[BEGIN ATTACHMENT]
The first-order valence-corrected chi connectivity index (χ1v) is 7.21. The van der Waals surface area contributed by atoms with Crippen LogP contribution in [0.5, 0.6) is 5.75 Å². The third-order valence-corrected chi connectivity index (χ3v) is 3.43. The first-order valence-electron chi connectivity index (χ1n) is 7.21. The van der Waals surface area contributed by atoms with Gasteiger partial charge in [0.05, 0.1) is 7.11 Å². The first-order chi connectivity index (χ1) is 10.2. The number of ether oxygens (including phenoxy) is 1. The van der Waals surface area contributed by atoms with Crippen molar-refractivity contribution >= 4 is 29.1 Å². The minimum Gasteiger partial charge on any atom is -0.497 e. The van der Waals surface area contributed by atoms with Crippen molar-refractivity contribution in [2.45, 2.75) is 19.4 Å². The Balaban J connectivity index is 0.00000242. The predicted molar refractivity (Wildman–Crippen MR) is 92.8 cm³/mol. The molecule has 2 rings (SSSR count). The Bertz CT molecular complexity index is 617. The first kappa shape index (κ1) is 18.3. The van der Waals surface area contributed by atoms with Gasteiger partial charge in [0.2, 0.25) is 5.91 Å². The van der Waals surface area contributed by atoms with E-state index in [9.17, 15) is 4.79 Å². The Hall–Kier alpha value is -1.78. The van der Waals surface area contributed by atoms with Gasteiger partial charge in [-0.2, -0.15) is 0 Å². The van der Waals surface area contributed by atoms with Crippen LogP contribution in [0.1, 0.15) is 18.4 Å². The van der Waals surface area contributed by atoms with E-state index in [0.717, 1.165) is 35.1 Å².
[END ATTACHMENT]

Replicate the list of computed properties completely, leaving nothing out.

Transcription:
The first-order valence-corrected chi connectivity index (χ1v) is 7.21. The van der Waals surface area contributed by atoms with Crippen LogP contribution in [0.5, 0.6) is 5.75 Å². The third-order valence-corrected chi connectivity index (χ3v) is 3.43. The first-order valence-electron chi connectivity index (χ1n) is 7.21. The van der Waals surface area contributed by atoms with Gasteiger partial charge in [0.05, 0.1) is 7.11 Å². The first-order chi connectivity index (χ1) is 10.2. The number of ether oxygens (including phenoxy) is 1. The van der Waals surface area contributed by atoms with Crippen molar-refractivity contribution >= 4 is 29.1 Å². The minimum Gasteiger partial charge on any atom is -0.497 e. The van der Waals surface area contributed by atoms with Crippen molar-refractivity contribution in [2.45, 2.75) is 19.4 Å². The Balaban J connectivity index is 0.00000242. The predicted molar refractivity (Wildman–Crippen MR) is 92.8 cm³/mol. The molecule has 2 rings (SSSR count). The Bertz CT molecular complexity index is 617. The first kappa shape index (κ1) is 18.3. The van der Waals surface area contributed by atoms with Gasteiger partial charge in [0.2, 0.25) is 5.91 Å². The van der Waals surface area contributed by atoms with E-state index in [9.17, 15) is 4.79 Å². The Hall–Kier alpha value is -1.78. The van der Waals surface area contributed by atoms with Gasteiger partial charge in [-0.2, -0.15) is 0 Å². The van der Waals surface area contributed by atoms with Crippen LogP contribution in [0.1, 0.15) is 18.4 Å². The van der Waals surface area contributed by atoms with E-state index in [0.717, 1.165) is 35.1 Å².